Apparently, when you start off to learn a new skill, your commitment level determines your chances of success more than the time spent practicing ("The Talent Code" by Daniel Coyle).
If you are passionately committed to becoming good at something over the long-term, you will likely do better at it than less committed people (or short-term committed people), even with less practicing.
This has to do with the urgency your brain associates with paving the superhighways that connect the neurons in your grey matter… something called myelin. That commitment plus the practicing ends up generating more and better superhighways than practicing by itself.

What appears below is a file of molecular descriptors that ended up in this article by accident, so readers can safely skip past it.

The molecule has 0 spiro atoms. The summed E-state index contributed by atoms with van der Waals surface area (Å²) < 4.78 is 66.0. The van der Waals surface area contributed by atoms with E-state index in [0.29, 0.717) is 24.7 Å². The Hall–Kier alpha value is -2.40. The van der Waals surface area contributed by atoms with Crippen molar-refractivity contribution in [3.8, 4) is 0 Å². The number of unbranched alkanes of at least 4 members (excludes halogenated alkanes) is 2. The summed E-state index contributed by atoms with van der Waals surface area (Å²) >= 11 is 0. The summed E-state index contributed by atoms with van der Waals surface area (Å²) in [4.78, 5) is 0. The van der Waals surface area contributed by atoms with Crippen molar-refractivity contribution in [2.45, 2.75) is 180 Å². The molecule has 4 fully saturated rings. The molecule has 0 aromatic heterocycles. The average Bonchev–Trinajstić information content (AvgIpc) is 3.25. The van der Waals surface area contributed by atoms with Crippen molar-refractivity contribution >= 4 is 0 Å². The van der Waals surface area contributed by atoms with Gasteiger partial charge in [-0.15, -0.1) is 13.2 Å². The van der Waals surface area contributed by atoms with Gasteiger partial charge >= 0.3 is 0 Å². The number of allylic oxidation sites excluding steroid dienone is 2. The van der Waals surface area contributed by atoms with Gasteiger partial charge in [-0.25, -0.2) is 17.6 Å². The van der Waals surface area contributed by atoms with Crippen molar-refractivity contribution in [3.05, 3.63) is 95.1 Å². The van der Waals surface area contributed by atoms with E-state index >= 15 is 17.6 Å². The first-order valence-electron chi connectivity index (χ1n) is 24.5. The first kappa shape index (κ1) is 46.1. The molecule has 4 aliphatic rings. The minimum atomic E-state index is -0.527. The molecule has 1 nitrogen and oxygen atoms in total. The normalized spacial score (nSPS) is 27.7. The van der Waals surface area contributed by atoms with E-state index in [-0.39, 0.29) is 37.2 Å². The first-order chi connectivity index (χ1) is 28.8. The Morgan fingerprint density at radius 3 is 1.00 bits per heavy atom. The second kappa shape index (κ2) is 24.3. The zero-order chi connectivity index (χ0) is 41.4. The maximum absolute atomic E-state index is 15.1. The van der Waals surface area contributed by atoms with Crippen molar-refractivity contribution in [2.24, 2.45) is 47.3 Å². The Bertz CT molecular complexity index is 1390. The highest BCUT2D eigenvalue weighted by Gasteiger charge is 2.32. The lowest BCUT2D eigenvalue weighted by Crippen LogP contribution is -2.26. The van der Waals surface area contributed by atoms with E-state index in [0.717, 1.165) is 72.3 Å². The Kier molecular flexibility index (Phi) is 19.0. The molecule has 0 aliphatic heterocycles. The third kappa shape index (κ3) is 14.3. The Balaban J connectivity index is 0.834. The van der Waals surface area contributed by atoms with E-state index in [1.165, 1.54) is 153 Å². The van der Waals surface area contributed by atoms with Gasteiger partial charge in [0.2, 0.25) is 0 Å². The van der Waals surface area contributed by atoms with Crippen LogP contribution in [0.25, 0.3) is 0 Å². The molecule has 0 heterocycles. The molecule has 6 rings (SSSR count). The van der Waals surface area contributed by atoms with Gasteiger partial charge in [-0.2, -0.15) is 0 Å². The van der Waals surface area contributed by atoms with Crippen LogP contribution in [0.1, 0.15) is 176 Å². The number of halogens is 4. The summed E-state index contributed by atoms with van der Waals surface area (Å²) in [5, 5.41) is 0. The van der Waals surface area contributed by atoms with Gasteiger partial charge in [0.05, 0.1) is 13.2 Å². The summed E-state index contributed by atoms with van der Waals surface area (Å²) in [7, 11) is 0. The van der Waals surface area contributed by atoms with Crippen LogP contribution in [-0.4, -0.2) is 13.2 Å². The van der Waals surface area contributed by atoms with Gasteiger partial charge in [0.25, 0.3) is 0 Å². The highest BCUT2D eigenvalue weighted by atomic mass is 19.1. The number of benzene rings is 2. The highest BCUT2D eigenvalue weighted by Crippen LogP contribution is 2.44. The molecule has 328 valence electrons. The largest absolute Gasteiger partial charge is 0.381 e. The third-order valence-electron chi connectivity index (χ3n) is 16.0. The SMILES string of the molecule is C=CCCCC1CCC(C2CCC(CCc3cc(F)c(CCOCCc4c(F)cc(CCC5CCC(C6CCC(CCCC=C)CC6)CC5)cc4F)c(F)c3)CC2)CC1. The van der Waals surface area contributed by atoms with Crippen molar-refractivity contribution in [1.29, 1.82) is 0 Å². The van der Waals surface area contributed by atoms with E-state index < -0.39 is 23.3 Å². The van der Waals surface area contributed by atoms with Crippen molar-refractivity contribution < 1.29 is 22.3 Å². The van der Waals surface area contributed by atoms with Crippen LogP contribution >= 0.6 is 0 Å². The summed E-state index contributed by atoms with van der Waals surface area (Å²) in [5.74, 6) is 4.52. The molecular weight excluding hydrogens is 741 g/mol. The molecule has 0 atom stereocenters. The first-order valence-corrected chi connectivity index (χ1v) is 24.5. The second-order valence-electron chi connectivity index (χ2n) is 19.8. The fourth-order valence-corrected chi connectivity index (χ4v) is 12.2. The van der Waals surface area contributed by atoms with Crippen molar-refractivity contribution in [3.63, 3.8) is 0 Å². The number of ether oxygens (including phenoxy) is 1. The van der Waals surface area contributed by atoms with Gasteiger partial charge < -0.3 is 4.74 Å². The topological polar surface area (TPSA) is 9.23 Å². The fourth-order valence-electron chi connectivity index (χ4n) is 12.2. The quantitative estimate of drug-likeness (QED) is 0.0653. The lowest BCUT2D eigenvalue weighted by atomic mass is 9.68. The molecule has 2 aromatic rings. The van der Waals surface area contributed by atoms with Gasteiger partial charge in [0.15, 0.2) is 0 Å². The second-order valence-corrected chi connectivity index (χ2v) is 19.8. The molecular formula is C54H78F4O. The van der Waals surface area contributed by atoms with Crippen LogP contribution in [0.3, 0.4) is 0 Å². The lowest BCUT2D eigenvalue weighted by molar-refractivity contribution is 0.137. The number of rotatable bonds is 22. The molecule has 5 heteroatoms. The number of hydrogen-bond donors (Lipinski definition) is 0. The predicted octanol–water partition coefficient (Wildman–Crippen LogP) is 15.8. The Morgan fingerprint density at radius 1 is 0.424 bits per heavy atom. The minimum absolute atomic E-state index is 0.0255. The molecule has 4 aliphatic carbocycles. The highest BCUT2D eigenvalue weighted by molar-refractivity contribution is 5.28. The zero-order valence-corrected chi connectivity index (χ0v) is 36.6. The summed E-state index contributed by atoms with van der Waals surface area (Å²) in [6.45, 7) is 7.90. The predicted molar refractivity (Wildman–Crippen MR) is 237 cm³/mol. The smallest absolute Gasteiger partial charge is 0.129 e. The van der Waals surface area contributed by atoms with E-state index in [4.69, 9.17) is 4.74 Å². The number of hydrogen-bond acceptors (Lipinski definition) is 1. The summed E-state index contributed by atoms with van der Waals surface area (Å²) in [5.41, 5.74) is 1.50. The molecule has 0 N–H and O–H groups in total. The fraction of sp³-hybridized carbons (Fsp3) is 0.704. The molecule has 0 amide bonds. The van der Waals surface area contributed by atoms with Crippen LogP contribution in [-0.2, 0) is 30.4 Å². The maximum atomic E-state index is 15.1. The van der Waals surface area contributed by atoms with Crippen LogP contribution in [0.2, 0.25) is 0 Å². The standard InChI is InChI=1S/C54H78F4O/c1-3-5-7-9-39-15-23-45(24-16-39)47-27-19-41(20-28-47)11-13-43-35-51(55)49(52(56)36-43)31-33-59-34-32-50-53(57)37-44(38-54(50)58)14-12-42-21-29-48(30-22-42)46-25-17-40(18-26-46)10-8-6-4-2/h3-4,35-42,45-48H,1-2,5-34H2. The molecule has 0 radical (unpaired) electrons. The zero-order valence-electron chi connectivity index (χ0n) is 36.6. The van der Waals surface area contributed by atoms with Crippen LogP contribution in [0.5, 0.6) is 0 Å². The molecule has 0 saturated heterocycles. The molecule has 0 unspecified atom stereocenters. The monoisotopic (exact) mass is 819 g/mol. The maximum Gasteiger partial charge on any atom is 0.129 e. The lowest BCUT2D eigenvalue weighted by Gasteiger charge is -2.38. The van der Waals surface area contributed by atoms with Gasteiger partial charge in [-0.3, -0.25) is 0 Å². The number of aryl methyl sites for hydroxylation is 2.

There is no shortcut either. You need both the commitment and the practice to achieve peak performance.
And we are not talking about superficial practicing either. We are talking "deep practicing".
Deep practicing is the type of practice where you are really pushing yourself… on the edge of you capabilities with lots of mistakes, corrections and repetition. If you are not making mistakes, you aren't really practicing or learning. But it is not the mistakes, it is fixing them that is important. You have to know that you are making mistakes too. Deep practicing is draining and not always fun; hence the requirement for commitment and passion to sustain you.
We've often sensed that passion and commitment are the keys to excelling in any skill. Now there is an explanation why it is true.
Passion for what you do and commitment to it long-term. You gotta really want it!
This applies to any field including software development. So if you aren't really striving in your profession, why? And why should we hire you if you aren't?